Reflections on Black History Month: Jamaica Brickhouse
[February is Black History Month. For the month of February, RESULTS is sharing a series of spotlights of some of our staff and volunteers in the Black community. This post features Jamaica Brickhouse, a RESULTS advocate in Wilmington, Delaware.]
I am not a stranger to adversity. I grew up as the oldest of five children in a single-parent household. Through each phase of my life, I have experienced some type of homelessness and poverty knowingly or unknowingly. Like most people in my community, I have quietly dealt with the effects of systemic racism and oppression, whether I was seeking employment, housing, or in the criminal justice system. For a long time, I did not know how to help myself and others on a larger, more impactful scale.
After losing my employment last year at the peak of the pandemic, I did not know what I was going to do. To my dismay, no one was hiring due to restrictions put in place to maintain social distancing guidelines and safeguard the public. I did not panic though. I have been here before, worrying about how bills will get paid, what I would eat, and where I would live if I could not pay rent, all while being employed. I knew that making decisions that were not wise would cause an adverse effect, and because I am Black the consequences would be harsher.
I do not allow my experiences to overshadow my strengths, but instead use my strengths and my voice to influence change and inspire others to do the same. Discussing oppression and systemic racism amongst friends, family, and co-workers is the only way we can hope for change.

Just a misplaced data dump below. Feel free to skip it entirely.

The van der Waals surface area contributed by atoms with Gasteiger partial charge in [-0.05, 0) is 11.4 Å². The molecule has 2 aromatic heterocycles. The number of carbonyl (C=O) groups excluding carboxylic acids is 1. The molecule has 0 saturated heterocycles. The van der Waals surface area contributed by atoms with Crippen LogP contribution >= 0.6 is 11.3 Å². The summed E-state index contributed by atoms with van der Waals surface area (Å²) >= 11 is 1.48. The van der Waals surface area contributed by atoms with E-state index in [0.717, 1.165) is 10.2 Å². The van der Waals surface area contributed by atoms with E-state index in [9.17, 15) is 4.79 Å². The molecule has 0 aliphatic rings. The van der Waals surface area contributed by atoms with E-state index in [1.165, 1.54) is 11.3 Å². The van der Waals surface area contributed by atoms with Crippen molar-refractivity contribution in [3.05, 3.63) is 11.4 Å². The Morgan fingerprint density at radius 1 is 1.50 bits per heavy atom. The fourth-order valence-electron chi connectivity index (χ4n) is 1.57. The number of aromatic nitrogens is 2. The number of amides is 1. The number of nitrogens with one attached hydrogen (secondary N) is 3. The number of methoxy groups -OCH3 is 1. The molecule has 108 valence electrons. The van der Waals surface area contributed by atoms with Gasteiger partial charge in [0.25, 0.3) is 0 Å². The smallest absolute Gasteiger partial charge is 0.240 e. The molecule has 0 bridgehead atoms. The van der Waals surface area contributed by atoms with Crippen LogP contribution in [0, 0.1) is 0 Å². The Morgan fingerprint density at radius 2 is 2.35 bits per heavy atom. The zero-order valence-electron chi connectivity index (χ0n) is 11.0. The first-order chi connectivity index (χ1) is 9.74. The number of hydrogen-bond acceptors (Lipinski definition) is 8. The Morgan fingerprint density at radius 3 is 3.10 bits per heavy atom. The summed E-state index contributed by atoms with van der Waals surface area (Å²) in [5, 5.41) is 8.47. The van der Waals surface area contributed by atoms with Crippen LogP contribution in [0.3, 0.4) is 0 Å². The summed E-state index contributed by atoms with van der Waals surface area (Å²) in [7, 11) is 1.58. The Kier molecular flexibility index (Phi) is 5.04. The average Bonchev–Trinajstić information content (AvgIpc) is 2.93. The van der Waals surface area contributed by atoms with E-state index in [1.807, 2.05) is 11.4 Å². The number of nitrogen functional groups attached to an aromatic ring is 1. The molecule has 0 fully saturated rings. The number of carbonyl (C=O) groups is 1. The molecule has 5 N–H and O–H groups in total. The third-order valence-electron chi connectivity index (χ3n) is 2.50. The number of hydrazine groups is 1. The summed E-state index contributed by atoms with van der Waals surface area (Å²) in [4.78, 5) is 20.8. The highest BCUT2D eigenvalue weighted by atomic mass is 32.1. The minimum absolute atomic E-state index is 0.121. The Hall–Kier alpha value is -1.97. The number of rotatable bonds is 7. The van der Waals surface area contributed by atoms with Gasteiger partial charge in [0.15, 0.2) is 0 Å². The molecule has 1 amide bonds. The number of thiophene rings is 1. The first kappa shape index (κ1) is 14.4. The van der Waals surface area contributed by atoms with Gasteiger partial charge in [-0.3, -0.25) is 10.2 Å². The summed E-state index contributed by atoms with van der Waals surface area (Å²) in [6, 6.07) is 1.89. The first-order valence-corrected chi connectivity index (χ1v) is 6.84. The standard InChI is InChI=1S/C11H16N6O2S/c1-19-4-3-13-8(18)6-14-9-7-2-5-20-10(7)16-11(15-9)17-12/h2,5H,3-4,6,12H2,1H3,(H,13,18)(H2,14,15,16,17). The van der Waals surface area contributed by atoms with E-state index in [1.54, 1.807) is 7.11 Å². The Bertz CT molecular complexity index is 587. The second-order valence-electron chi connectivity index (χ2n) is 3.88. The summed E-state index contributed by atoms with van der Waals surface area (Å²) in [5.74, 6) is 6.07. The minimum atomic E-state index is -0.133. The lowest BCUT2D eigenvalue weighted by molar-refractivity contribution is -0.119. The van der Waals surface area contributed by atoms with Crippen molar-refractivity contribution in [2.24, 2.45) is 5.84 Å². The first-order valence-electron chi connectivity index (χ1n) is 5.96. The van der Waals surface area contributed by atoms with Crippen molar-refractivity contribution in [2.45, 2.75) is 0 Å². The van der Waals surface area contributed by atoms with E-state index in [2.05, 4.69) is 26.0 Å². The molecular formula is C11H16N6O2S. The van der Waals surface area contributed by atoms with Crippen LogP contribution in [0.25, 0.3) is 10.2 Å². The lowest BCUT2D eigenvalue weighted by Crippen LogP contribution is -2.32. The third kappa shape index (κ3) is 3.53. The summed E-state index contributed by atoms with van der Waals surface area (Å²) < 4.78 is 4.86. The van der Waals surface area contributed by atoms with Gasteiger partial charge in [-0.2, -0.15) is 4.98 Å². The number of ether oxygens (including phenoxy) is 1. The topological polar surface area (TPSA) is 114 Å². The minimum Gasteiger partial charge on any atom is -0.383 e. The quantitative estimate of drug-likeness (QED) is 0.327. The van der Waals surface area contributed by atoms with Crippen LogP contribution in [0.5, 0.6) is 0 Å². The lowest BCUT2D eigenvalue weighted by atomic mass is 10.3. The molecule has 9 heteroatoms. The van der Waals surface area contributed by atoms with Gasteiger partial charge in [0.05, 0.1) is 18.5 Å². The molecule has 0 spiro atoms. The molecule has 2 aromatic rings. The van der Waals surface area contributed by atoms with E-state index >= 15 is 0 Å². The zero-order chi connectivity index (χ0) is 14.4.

Many advocates near and far have inspired me. Before I began my advocacy journey, I was inspired by Martin Luther King, Jr., James Baldwin, and Harriet Tubman. I am inspired by King’s successful organizing techniques and non-violent approach, Baldwin’s way of articulating the feelings of Black oppression through art and literature, and Tubman for her influence, relationship building, and courage to travel the Underground Railroad to free enslaved people. What they have in common is that none of them started as advocates or activists. They used their voices and experiences of being Black in not only in America, but in the world to ignite a drive and a passion for others to use their voices for change. The contributions of Black people in advocacy should be celebrated.
Celebrating advocates not only shows appreciation but motivates current and future generations to take the next step in creating the change that is needed at that moment in time. We’ve seen an emergence of new advocates and organizations dedicated to seeking equality for us all. One example is Black Girls Rock, created by Beverly Bond to celebrate the contributions of Black women in different fields, from music to medicine. Another is Mayora Carter who took her vision to see change in her community and created job training and placement in urban communities. And there are so many more examples.
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